You don't want to destroy your power supply leads by creating spot welds into them! I have, and won't do it again.

Of course by short circuiting before turning the AC side on, adjusting the current, and then turning the AC side off without removing the leads, and only then removing the leads you can eliminate the spot welds and the spark show.

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  • \$\begingroup\$ Thanks! It's a bit too complicated for me at this point, as I am just starting out learning electrical engineering and electronics. But thank you for replying : ) \$\endgroup\$
    – sara_
    Dec 17, 2022 at 12:32
  • \$\begingroup\$ "or else some of the sparks can fly into your eye" – By "sparks" here, do you mean brief arcs, or tiny bits of molten metal? I wouldn't expect it to be possible for an arc like that to fly into someone's eye. (Of course, arcs can produce UV light, and I don't know how much power is required to make a hazardous amount of it.) \$\endgroup\$ Dec 17, 2022 at 22:01
  • \$\begingroup\$ Well tiny bits of molten metal. I have observed the sparks to fly quite far in that case. I have also observed the arc to create spot-welds in the disconnected leads, so definitely it's melting metal there. \$\endgroup\$
    – juhist
    Dec 18, 2022 at 7:48
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Most bench power supply used in labs have some kind of protection circuit in the form of a current limiter. That is when the output is shorted or just overloaded, the current won't reach levels that can damage the power supply, but the current will be limited to some set level which is somewhat higher than the maximum current the power supply can provide in normal operation.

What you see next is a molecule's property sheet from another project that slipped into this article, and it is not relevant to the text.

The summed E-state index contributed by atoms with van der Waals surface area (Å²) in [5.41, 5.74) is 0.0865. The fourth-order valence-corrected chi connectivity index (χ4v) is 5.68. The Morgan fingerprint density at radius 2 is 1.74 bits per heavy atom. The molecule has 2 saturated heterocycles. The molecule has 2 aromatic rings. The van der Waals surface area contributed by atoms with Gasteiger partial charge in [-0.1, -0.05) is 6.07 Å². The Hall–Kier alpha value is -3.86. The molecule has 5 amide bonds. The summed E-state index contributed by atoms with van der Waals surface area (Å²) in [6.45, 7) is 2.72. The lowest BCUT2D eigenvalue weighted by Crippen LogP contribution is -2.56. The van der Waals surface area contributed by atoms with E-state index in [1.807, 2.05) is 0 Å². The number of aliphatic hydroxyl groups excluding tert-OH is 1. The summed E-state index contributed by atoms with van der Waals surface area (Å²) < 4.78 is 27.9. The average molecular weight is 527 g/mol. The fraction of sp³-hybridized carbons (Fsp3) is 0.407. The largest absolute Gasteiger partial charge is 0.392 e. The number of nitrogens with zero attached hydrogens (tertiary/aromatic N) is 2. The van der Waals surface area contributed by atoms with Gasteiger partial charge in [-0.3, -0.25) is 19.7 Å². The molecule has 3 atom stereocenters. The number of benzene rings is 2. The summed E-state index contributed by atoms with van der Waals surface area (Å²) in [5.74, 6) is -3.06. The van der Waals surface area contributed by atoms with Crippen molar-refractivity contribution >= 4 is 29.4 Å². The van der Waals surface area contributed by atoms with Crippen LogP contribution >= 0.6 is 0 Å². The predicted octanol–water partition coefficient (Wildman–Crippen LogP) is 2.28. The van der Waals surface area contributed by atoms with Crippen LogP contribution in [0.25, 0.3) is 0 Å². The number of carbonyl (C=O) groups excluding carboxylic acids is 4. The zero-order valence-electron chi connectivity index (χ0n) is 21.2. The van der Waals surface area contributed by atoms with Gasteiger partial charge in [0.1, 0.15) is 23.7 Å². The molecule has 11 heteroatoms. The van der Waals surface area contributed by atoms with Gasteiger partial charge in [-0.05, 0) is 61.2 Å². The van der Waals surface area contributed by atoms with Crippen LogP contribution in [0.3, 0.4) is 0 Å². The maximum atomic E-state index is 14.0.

There are more advanced protection circuits that can reduce the output current wrt the maximum allowable in case of gross overload (these are called protection circuits with current foldback).

This is true also for power supplies that cannot work as current sources.

In addition, power supplies intended to be used not only as voltage sources, but also as current sources have a current limiter whose threshold can be set by the user. In some purely analog supplies this can be done by shorting the output and setting the desired current level using the appropriate knob, usually while watching the current put out by the supply on the built-in ammeter of the instrument.

Modern digitally-controlled bench power supplies, be they linear (not very efficient and heavy, but very quiet) or switch-mode (extremely efficient and lightweight, but producing a noisy output), have the capability to set the current limit using a keyboard or a digital encoder knob on their control panel without shorting the output.

Anyway bench power supplies have multiple levels of protection against abuse. In addition to the current limiter, there is most often an internal fuse on the mains line that protects against gross failures of the internal circuitry (e.g. an internal fault that causes an anomalous current absorption from the mains that can start a fire otherwise). Moreover over-temperature protection is quite common, even in very old analog supplies.